Artsakh, according to the country’s Deputy Prime Minister, is a veritable bread basket capable of feeding 1-2 million people.
But it’s a crying shame, says Artour Aghabegyan, that Artsakh’s population is a mere 140,000.
“We don’t have an Armenia that stretches from sea to sea, but we do have a country called Karabakh that stretches from river to river. From the Araks to the Tartar,” exclaims the official.
“Drive from Hadrout to the Araks River, some 70 kilometres. All along the route you’ll see great farm land, springs and great expanses of land. The frontier is dotted with military posts. But travel away from the frontier and there are uninhabited lands,” notes Aghabegyan, claiming that the Artsakh government has decided to create conditions to bring settlers to those rich and verdant valleys.
The overall resettlement initiative is called “The Araks Project”.
Aghabegyan says he is filled with pride when he sees trucks filled with grain travelling from Artsakh to Armenia. Last year, 20,000 tons of grain was transported to Armenia.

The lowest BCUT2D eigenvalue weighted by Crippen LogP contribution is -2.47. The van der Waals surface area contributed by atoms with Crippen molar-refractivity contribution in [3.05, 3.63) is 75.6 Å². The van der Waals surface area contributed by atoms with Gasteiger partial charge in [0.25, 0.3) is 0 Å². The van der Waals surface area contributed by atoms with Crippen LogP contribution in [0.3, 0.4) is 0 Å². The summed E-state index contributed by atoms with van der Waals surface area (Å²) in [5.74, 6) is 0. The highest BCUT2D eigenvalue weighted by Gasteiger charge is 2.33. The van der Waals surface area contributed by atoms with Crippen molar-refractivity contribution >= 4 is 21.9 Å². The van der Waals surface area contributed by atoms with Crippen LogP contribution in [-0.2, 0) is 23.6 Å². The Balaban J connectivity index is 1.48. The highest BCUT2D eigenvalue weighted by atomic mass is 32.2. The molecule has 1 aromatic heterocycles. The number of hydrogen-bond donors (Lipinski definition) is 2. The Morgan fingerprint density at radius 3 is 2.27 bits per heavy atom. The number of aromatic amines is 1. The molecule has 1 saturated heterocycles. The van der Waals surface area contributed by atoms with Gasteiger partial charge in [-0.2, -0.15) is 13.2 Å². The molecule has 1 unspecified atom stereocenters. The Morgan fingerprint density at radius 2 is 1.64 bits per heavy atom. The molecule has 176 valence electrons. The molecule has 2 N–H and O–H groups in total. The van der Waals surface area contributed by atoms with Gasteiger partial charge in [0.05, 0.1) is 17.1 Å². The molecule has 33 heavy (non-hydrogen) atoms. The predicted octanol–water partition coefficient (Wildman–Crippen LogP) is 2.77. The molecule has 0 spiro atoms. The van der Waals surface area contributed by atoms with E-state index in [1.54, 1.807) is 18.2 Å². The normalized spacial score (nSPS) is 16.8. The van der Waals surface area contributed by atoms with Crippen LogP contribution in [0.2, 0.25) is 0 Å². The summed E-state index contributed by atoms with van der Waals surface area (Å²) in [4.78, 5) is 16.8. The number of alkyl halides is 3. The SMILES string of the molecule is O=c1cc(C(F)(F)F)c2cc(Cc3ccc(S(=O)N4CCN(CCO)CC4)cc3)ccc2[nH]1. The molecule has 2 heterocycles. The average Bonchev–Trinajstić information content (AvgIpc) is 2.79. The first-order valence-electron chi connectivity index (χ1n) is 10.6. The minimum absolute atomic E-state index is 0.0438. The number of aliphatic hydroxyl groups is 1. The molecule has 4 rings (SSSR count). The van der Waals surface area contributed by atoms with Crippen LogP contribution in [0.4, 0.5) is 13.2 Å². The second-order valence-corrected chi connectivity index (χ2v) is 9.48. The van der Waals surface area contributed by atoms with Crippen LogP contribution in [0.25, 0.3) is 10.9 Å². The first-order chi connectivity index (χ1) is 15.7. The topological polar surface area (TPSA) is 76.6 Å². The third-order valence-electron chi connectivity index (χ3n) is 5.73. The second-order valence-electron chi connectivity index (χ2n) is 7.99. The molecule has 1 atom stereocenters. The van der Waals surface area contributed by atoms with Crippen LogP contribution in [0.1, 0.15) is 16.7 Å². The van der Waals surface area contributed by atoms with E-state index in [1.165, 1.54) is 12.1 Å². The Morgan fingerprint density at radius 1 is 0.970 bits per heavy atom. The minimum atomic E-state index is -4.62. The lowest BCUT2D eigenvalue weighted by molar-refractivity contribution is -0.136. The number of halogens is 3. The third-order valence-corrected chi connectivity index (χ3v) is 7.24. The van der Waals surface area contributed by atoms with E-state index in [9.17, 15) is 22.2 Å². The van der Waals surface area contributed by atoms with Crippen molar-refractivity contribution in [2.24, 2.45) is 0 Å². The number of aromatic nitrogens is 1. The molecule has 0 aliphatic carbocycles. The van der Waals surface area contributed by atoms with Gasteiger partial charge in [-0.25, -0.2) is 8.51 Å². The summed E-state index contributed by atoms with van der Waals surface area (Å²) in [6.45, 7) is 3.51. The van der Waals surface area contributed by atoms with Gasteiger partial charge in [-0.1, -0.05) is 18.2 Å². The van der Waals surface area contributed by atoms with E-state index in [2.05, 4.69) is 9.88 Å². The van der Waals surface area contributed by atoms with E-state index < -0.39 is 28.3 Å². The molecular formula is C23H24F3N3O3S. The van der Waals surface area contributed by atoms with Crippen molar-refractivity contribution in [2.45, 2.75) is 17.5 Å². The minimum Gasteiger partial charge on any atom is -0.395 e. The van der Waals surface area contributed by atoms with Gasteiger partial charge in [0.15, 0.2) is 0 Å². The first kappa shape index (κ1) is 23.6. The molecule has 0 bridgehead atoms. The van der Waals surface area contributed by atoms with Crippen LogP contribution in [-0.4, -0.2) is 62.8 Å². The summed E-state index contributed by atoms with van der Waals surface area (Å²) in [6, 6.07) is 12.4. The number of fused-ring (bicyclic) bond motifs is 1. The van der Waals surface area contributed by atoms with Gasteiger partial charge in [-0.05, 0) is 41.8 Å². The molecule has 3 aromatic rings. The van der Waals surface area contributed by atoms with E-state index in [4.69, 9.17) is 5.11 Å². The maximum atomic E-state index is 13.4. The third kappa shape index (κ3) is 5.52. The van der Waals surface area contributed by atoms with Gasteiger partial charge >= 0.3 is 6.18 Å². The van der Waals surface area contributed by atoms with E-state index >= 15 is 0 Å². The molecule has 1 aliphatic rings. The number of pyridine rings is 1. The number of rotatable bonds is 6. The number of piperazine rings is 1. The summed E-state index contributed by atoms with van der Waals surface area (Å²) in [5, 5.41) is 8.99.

“For this reason alone, it is worth fighting for,” Aghabegyan says, adding that the possibility exists to increase these amounts.
In response to the Hetq question why development projects haven’t been launched in the Akna (Aghdam) region, known for its fertile lands, Aghabegyan said that many people, especially from Stepanakert have obtained land there and are now cultivating it.
The official says that the lack of water has prevented greater cultivation. To solve the problem, Aghabegyan says the Artsakh government is thinking about diverting water from the Tartar River to the area.
“If there is a fight over land in Aghdam, the situation closer to the Araks River is the opposite. There, we are exercising a policy referred to as ‘the more you run, the more you own’. It’s like a land rush policy,” notes the Artsakh Deputy prime Minister.